Almost never have I lost sleep because it was too cold, either... although it takes some diligence. My sleeping bag is not a fancy -20 degree sleeping bag, but there is a strategy to layering extra blankets and keeping your head covered while sleeping. As they say, most of your heat is lost through your head. Weirdly, I've also found that I sleep warmer without socks, for some reason which might only be psychosomatic, or very legit. Who knows? This year I bought a Pendleton Woolen Mills blanket (on clearance from their outlet store in Bend), and it is so warm that it actually replaced not one, but TWO blankets I was using before.
There are other things to think about, aside from bedding, in order to stay warm through the night. Heat reflective window insulation helps keep the icy draft out. Even your diet can make a difference in how you adapt to the cold: a lot of studies have proven that eating a lot of (healthy) fatty foods causes you to generate more heat as your body burns those fats. This is the stuff I love to try out in real life. This is why I call myself an outdoors woman and a survivalist.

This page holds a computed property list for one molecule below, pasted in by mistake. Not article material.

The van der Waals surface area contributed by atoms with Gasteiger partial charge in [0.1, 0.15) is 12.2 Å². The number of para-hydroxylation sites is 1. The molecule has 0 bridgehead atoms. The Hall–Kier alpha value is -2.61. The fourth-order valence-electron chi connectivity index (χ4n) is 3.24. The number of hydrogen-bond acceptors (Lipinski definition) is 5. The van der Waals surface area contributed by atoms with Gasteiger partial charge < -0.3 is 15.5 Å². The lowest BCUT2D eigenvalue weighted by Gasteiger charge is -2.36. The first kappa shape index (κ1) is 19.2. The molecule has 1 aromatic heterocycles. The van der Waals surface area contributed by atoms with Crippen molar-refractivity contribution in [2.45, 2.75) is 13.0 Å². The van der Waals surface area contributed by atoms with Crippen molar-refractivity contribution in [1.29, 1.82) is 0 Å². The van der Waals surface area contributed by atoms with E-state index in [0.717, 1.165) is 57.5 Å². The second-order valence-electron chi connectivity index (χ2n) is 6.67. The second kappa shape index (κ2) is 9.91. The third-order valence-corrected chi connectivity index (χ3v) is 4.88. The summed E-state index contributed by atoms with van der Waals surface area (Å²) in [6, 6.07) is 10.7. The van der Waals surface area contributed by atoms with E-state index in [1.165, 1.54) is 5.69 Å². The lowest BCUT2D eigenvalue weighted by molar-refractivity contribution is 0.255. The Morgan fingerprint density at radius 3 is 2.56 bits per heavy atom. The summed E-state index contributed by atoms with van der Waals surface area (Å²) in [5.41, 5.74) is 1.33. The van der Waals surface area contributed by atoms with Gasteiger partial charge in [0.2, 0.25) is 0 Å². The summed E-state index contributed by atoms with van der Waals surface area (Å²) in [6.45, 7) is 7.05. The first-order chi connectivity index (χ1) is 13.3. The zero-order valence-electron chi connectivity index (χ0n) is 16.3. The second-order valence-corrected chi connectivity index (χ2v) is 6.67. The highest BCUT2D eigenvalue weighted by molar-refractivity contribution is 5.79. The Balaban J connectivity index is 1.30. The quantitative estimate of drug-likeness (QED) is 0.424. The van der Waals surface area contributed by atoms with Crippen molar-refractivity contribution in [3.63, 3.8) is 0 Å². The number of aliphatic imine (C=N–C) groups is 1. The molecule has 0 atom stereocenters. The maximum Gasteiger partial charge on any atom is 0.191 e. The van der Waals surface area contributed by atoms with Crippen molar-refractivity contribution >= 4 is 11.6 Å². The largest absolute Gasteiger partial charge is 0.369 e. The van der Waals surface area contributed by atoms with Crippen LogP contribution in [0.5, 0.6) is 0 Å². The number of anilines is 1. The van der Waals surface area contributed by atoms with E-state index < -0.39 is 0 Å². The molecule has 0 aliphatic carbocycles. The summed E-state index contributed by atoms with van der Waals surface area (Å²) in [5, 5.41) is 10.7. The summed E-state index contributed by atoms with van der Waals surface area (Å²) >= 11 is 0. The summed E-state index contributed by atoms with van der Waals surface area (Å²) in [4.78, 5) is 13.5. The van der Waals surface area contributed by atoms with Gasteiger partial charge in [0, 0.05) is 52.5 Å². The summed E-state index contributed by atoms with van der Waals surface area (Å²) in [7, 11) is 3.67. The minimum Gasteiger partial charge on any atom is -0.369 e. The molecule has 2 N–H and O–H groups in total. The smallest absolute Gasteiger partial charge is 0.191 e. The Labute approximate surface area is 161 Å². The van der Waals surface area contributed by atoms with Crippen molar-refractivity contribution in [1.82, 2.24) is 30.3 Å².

Anyways, two days ago was my 28th birthday! The day was spent playing in the snow and hiking to waterfalls. A coworker recently pointed out that this is around the time a person experiences their first "Saturn Return," when Saturn finally completes its first orbit back to where it was in the sky when you were born. It takes about 27-30 years for Saturn to make that trip. The first time it occurs in one's life is regarded as a rite of passage into adulthood, and a time of changes, big life lessons, etc. Upon doing more research, I learned that my own Saturn Return in the house of Capricorn began on December 19, 2017 and continues until March 21, 2020. Oh, boy! No wonder I've been so hungry for, and in anticipation of big changes in my life. Anyone born between February 15th, 1988 and February 5th, 1991 is also experiencing their Saturn Return, according to the internet (but don't quote me, hah).
That concludes today's blog post! There are no more big adventures on the calendar yet, although my sights are set on a trip to Death Valley, Mojave, and Joshua Tree National Parks in the springtime.
Happy New Year and happy new trip around the sun, everybody! Thank you for reading! Please don't be shy about leaving a comment or sending an email if you have questions, ideas, or anything else you want to say.
A few more pictures from the recent trip to Banff National Park:
Above: a very cozy looking Emerald Lake Lodge; below: a frozen lake in Alberta with fascinating textures, methane bubbles and cracks in the ice
©Kayla Sulak -- please contact me if you're interested in acquiring high quality prints of my images!